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An SOE agent, Philip Worrall, OBE, on assignment in the Greek mountains. He does not look too badly off.

There was one group of assassins, though, who were not amateurish in the slightest and, in fact, were quite deadly and effective. This was the British Special Operations Executive (SOE). This was a James-Bond type operation (the Director of SOE was only referred to as "CD") designed to infiltrate agents into occupied territory and carry out missions there. SOE had contacts with resistance forces throughout Europe, including some near Berchtesgaden.

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Hitler at the teahouse with a companion.

As the war ground on, many ordinary Germans became quite resentful of the war's cost to them personally and the nation in general. Of course, they could not express such feelings openly, as many who did were sent to the concentration camps. However, the SOE was excellent through its web of spies at identifying and recruiting locals who might be useful in piecing together a larger operation. For instance, an agent parachuted into occupied France or Germany would need a place to stay while carrying out a mission; the SOE knew who to ask. There might be one person giving the commando shelter and sustenance, another taking him to the place where he would carry out his mission, and so forth. Even a seemingly simple mission, such as the assassination of Reinhard Heydrich in June 1942, required extensive training, planning and, most importantly, assistance near the target.


Operation Foxley


The SOE decided early on that Hitler would be a target. Its first nebulous idea was simply to bomb Hitler's command train "Amerika." This plan ultimately was dropped because Hitler, as discussed above, was too predictably unpredictable. Hitler ordered his train personnel to inform stations that it was coming through only minutes before it arrived, varied its routes, left at different times, and so on. The SOE plan did not stand a chance and was shelved.

Operation Foxley worldwartwo.filminspector.com
 The famous "Hotel zum Türken" ("Turkish Hotel"). It is located next to the Berghof site. Hitler's SS security detachment was housed here. It is one of the very few buildings in the vicinity with a Nazi association that remains, as it was a private dwelling essentially confiscated by the Nazis. The private owners demanded and received it back after the war, and it remains in use as a hotel today.

The SOE put the assassination concept on hold until a specific opportunity arose. One finally did in June 1944. Subsequent to D-Day, the invasion forces took prisoner a German who at one time had been part of the security detachment in Berchtesgaden. Probably without thinking much of it, this man described normal routines at the Berghof, how people could know that Hitler was in residence there, and so forth.

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Hitler and Goering at a scenic overlook at the Berghof, each trying to adopt a more studied manly pose for the camera. I think Goering won this round.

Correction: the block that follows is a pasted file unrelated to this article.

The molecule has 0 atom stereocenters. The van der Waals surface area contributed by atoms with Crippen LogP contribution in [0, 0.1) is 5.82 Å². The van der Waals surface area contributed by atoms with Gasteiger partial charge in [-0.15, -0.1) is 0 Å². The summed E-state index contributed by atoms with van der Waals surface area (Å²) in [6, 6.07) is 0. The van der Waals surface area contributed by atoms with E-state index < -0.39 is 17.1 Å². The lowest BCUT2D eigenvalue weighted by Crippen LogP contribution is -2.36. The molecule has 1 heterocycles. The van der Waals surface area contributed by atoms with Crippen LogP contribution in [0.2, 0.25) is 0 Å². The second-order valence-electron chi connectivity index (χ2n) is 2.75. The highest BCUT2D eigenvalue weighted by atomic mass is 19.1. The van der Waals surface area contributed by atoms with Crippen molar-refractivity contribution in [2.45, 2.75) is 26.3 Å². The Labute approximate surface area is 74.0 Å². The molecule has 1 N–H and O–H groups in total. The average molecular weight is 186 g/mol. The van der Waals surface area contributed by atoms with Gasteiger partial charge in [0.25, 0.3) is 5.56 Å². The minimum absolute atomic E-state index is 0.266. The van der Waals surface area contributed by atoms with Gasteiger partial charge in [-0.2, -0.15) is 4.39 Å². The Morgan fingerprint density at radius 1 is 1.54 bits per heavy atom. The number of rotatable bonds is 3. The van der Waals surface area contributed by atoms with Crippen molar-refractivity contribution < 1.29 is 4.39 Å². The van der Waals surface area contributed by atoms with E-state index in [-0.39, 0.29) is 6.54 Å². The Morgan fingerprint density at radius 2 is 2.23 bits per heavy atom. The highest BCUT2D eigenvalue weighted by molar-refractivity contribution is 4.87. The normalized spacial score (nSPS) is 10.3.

The SOE could not believe its luck. Among the things that they learned was that the staff at Berchtesgaden would raise a Nazi flag whenever Hitler was there, but not otherwise. The prisoner also told them that when Hitler woke up around 10:00 a.m., he invariably would head out for a 20- or 30-minute walk to the teahouse (not the Eagle's Nest, which is on another mountain) on the Obersalzburg that was on the other side of the Berghof compound.

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The tea house on the Mooslahnerkopf. It was of Hitler's own design and was finished in 1937. It was a small building against the mountain side, with a rectangular lay-out and with an 8 meter diameter circular room on the side. It was demolished long ago. One can see the path that Hitler likely walked.

This walk featured scenic vistas of the valley below.  The view went both ways, of course. A carefully sited sniper with the right weapon would have an unmatched opportunity to alter world history. Due to Hitler's unpredictability, the agent would have to be smuggled into a safe house near Berchtesgaden and then wait for an indefinite period of time before an opportunity arose to carry out the mission. They would know that Hitler was in residence when the Nazi flag flew over the Berghof; then, it would only be a matter of getting into position and waiting. Using a POW named Dieser, the SOE located his uncle, a shopkeeper in nearby (20 km) Salzburg identified as "Heidentaler," who was opposed to the Nazi regime. Heidentaler would house two agents and then transport them to Berchtesgaden for the job disguised as German mountain troops.

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A tempting target.

The plan quickly went up the British chain of command. Winston Churchill personally approved it. The head of SOE's German Directorate, Lt. Colonel Ronald Thornley, was not quite so confident. Without attacking the feasibility of the operation itself, Thornley was not convinced that assassinating Hitler would further the Allied war effort.

Operation Foxley worldwartwo.filminspector.com
Hitler with Heinrich Himmler at the teahouse, 3 April 1944.

Hitler was known to have absolute control over German force deployments and strategy, and his conduct of operations was horrible. Leaving Hitler in place to ruin the German army, Thornley believed, was a better strategy than making him a martyr. This line of thinking became a major plot point in Lee Marvin's 1985 film, "The Dirty Dozen: Next Mission."

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Hitler during his final visit to Berchtesgaden, in July 1944.

In the event, due to these sorts of misgivings, Thornley and his colleagues at SOE never actually approved the plan despite its support at "higher levels." Operation Foxley became impossible for other reasons. The British would have had to act extremely fast, because Hitler left the Berghof for the last time on 14 July 1944 for East Prussia. He never returned to Berchtesgaden. By January 1945, Hitler was in the bunker in Berlin, where no sniper would ever reach him.




2016